Feelings of loneliness and isolation are issues that most people will face to some degree during their journeys as caregivers. However, caregivers should not feel reluctant to reach out for more support. There are professionals that can help by providing Options Counseling which is an interactive, decision-support process whereby individuals are supported as they seek to understand long-term support choices in the context of their own preferences, strengths and values. The process involves developing action steps toward a goal or a long term services and support plan.  It also includes follow-up with the individual.  Options counseling is available to all persons regardless of their income or financial assets.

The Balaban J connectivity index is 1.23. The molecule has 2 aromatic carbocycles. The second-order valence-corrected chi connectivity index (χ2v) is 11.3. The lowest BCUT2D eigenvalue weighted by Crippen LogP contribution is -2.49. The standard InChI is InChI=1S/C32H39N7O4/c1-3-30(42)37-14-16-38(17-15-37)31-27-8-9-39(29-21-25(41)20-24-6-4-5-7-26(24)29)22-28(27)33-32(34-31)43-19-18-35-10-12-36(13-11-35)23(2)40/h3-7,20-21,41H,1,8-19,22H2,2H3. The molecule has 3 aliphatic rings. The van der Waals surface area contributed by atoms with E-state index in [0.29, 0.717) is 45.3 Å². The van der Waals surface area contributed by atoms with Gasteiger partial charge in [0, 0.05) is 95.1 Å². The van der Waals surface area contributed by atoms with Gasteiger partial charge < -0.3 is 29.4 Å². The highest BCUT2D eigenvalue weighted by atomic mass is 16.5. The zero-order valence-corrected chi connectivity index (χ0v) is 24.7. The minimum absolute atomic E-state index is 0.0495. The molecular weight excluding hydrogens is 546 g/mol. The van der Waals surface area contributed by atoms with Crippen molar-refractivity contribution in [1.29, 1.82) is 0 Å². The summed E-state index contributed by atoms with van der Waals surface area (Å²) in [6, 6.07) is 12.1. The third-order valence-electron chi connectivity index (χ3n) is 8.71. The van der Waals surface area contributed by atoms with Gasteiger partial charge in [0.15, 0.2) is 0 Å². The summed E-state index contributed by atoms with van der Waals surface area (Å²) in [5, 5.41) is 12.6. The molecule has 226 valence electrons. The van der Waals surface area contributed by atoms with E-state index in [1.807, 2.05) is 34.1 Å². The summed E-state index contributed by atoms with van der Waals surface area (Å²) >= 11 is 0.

Reaching Out

If you are a caregiver and are feeling overwhelmed by the responsibility please consider contacting the Southern Maine Agency on Aging (SMAA) at 207 396-6500 to connect with a Family Caregiver Support Specialist. In addition to Options Counseling, SMAA also offers respite funding to eligible individuals, Adult Day Services at the Sam L. Cohen Center, Savvy Caregiver classes and support groups. We look forward to hearing from you.